A Montclair State University masters student is suspended for the spring semester after he posted insulting comments about a female student on social media websites.
Joseph Aziz, 26, of Weehawken, made comments on YouTube – which have since been removed — at the start of the fall semester poking fun at a fellow female student’s weight and referred to her legs as “bleached hams,” according to Foundation of Individual Rights in Education, a nonprofit that pursues civil rights cases and is working on Aziz’s behalf.
The comments were soon brought to the attention of the university. On Oct. 9, the university issued Aziz a University No-Contact Order, according to FIRE. The no-contact order forbade Aziz from any “written, verbal, or electronic contact; physical or ‘in person’ contact; or contact by third parties” with the female student, according to the university’s letter to Aziz posted online by FIRE.
After the order was issued, Aziz posted multiple comments about the incident on a private Facebook wall in October. In the Facebook posts, which can be found on FIRE’s website, Aziz said he was previously “trolling” or posting comments online to provoke a response, and took issue with the university’s action.
Soon after on Nov. 29, Aziz was charged with failing to comply with the university’s no-contact order and charged with various violations, according to FIRE. While some charges were dropped after a university conduct hearing, he was still found responsible for violating the no-contact order and suspended for the spring semester.
The order to curb Aziz’s freedom of speech and his suspension caused FIRE to get involved, which has since called the actions a “gag order” and “unconstitutional.”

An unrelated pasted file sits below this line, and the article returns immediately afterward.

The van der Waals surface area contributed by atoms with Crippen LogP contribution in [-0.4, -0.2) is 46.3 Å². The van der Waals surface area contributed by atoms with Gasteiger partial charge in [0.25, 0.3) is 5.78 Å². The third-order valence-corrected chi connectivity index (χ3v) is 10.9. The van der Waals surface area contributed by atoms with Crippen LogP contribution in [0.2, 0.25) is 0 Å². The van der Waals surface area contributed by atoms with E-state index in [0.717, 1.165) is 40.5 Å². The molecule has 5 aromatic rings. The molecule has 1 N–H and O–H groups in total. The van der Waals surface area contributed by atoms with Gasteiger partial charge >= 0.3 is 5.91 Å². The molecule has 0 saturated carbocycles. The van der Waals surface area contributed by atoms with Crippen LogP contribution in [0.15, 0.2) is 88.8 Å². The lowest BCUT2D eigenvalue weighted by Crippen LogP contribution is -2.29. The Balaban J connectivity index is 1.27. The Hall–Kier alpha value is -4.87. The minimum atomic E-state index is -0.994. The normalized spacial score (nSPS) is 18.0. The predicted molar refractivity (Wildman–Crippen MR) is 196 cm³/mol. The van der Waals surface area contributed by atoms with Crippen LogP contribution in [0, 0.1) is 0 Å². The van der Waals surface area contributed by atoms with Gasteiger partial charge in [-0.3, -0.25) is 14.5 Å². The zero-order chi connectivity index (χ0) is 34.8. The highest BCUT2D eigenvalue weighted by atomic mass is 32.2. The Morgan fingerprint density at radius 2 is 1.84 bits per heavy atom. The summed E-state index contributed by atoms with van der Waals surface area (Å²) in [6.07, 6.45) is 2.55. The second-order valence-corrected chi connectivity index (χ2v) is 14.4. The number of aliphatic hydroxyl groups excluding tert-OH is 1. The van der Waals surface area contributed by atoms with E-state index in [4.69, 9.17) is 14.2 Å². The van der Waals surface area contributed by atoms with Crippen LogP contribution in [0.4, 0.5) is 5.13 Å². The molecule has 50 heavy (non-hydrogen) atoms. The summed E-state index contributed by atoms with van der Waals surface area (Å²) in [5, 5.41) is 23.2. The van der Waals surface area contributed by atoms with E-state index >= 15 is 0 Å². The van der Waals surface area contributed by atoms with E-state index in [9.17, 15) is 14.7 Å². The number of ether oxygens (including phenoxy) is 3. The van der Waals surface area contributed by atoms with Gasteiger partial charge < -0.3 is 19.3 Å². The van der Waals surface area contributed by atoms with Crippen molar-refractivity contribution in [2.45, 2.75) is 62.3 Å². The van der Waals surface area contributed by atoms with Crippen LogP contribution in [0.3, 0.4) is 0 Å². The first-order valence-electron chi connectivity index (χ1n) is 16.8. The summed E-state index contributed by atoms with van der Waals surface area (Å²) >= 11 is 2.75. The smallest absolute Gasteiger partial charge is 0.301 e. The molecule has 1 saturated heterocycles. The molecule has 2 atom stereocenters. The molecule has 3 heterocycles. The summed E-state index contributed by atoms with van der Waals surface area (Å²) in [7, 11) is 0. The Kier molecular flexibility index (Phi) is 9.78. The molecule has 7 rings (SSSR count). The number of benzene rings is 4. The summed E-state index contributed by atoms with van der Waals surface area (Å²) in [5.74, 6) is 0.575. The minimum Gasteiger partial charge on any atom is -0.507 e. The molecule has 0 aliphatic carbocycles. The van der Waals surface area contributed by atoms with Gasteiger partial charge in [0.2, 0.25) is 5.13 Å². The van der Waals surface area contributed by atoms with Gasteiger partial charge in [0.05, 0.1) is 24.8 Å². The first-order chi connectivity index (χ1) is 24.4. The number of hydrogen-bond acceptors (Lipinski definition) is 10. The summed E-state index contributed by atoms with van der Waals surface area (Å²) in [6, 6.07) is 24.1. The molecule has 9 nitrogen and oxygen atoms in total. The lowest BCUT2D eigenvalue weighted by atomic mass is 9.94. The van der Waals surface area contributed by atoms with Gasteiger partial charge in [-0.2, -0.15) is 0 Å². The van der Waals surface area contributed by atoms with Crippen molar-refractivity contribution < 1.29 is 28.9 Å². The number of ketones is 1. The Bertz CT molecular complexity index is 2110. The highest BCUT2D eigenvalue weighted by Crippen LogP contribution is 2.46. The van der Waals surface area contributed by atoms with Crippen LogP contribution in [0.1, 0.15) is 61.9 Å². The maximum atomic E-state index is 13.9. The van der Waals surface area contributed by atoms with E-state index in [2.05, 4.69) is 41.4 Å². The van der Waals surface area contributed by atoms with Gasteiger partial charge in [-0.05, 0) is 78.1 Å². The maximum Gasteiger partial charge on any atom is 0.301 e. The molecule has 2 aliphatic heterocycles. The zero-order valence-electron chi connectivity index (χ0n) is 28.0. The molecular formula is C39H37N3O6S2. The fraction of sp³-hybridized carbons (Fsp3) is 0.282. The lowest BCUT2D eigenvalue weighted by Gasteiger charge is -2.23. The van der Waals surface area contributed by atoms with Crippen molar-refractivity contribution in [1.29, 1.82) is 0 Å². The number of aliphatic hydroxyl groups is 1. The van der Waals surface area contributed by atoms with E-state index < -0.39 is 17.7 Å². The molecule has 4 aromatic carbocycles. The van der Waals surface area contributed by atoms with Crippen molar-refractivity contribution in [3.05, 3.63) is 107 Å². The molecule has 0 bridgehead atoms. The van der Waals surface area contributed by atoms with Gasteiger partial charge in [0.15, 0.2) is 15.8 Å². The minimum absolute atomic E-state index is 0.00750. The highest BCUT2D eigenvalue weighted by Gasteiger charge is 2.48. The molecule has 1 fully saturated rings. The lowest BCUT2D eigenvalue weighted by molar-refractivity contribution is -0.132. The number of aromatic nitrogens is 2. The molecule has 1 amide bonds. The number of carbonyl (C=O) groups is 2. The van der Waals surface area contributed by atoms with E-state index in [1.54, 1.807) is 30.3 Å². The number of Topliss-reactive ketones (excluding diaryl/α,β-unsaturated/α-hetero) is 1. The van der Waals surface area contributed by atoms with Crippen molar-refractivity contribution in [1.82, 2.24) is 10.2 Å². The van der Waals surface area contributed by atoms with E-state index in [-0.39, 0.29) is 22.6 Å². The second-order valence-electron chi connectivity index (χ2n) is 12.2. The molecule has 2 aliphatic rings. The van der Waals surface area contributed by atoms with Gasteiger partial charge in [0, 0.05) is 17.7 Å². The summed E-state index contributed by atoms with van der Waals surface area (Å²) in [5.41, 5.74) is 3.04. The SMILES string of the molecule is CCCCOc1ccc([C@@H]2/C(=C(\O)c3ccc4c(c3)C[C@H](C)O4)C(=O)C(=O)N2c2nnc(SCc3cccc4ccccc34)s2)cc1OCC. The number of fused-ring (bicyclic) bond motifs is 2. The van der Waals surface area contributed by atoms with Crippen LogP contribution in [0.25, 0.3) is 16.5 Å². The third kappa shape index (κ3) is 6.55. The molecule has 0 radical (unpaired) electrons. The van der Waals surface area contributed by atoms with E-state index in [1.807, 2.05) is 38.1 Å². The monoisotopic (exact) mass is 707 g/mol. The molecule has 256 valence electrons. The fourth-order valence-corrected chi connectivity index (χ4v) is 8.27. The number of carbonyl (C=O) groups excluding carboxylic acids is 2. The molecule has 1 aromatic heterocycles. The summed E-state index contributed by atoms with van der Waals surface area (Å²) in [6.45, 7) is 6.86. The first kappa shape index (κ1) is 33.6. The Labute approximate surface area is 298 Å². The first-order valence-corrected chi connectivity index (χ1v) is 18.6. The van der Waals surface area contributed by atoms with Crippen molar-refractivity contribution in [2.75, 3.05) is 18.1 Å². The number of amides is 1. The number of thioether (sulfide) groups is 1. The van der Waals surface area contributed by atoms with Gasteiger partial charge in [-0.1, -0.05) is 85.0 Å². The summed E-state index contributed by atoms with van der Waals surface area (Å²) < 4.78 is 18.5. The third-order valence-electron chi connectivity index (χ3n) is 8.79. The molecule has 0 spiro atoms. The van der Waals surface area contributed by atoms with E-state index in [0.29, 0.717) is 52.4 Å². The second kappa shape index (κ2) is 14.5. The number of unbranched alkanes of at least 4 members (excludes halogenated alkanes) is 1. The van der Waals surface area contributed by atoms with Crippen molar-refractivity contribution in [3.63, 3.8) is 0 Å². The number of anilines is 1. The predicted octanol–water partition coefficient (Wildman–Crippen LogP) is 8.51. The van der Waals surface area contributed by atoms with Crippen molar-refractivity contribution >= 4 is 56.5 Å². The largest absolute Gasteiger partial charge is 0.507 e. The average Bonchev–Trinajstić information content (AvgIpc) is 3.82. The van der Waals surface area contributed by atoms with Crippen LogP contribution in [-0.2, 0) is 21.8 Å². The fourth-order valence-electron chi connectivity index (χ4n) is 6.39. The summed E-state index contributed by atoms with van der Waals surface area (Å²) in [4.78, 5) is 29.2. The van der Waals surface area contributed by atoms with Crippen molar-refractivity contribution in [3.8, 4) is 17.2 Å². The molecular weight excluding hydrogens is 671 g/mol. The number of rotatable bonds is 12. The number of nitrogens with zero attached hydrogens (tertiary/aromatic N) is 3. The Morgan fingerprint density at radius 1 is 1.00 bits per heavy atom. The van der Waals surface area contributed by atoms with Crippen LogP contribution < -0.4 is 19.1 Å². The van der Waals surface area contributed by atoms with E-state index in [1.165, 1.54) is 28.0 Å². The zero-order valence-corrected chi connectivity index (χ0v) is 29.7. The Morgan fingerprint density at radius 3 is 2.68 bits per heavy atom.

“What Montclair State did was a real serious violation of Constitutional principals,” said Robert Shibley, senior vice president of FIRE. “They government doesn’t have the power to order you not to talk about some subjects on social media, and unfortunately that is what Montclair State decided to do here.
“What people say on social media is not always … the business of the university.”
FIRE sent a letter to university President Susan Cole on Jan. 4, calling the no-contact order a violation of Aziz’s First Amendment rights and requesting the university reverse its decision to suspend Aziz.
The university issued a statement about the incident that read it would not make “not comment upon individual student discipline.” In addition, the university stated that its actions were in accordance with its own codes of conduct, and federal and state law.
"The University acted in accordance with its Student Code of Conduct which complies with the New Jersey Anti-Bullying Bill of Rights Act, and other applicable federal and state regulations," read the university’s statement.
While Aziz continues to serve his suspension for now, Shibley said he expects the university to change its ruling.
“From a Constitutional perspective,” said Shibley, “it’s not a very hard case. The university is clearly in the wrong. A lot of times they are reluctant to acknowledge that, but the Constitution supersedes their desires or policies, and I think it is inevitable they are going to have to recognize that eventually.”
Aziz could not be reached for comment for this article.
Montclair State University